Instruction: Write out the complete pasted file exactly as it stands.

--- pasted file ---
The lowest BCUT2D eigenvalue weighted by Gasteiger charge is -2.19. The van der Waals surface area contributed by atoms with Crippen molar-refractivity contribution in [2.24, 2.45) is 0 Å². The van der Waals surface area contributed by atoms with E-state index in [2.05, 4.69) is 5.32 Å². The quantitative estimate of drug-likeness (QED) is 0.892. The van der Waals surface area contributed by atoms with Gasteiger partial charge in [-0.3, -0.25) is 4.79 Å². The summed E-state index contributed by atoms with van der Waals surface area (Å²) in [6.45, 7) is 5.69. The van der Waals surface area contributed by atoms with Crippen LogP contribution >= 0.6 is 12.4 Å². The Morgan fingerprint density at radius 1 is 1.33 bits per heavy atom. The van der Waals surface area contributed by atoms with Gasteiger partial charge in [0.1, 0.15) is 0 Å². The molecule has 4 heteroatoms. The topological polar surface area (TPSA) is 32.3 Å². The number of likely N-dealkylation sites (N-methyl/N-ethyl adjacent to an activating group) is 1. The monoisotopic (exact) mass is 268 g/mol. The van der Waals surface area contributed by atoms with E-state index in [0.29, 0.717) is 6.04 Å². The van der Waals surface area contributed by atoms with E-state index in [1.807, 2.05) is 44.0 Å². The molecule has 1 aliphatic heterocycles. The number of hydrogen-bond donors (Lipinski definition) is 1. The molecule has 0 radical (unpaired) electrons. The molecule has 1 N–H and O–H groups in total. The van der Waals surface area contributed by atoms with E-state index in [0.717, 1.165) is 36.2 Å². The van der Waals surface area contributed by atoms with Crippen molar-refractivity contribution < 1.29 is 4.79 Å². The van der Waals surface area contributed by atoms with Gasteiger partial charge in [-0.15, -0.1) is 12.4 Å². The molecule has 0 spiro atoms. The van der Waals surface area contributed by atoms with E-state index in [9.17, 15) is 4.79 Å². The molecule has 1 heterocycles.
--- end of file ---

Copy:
The lowest BCUT2D eigenvalue weighted by Gasteiger charge is -2.19. The van der Waals surface area contributed by atoms with Crippen molar-refractivity contribution in [2.24, 2.45) is 0 Å². The van der Waals surface area contributed by atoms with E-state index in [2.05, 4.69) is 5.32 Å². The quantitative estimate of drug-likeness (QED) is 0.892. The van der Waals surface area contributed by atoms with Gasteiger partial charge in [-0.3, -0.25) is 4.79 Å². The summed E-state index contributed by atoms with van der Waals surface area (Å²) in [6.45, 7) is 5.69. The van der Waals surface area contributed by atoms with Crippen LogP contribution >= 0.6 is 12.4 Å². The Morgan fingerprint density at radius 1 is 1.33 bits per heavy atom. The van der Waals surface area contributed by atoms with Gasteiger partial charge in [0.1, 0.15) is 0 Å². The molecule has 4 heteroatoms. The topological polar surface area (TPSA) is 32.3 Å². The number of likely N-dealkylation sites (N-methyl/N-ethyl adjacent to an activating group) is 1. The monoisotopic (exact) mass is 268 g/mol. The van der Waals surface area contributed by atoms with E-state index in [0.29, 0.717) is 6.04 Å². The van der Waals surface area contributed by atoms with E-state index in [1.807, 2.05) is 44.0 Å². The molecule has 1 aliphatic heterocycles. The number of hydrogen-bond donors (Lipinski definition) is 1. The molecule has 0 radical (unpaired) electrons. The molecule has 1 N–H and O–H groups in total. The van der Waals surface area contributed by atoms with E-state index in [0.717, 1.165) is 36.2 Å². The van der Waals surface area contributed by atoms with Crippen molar-refractivity contribution < 1.29 is 4.79 Å². The van der Waals surface area contributed by atoms with Gasteiger partial charge in [-0.15, -0.1) is 12.4 Å². The molecule has 0 spiro atoms. The van der Waals surface area contributed by atoms with E-state index in [9.17, 15) is 4.79 Å². The molecule has 1 heterocycles.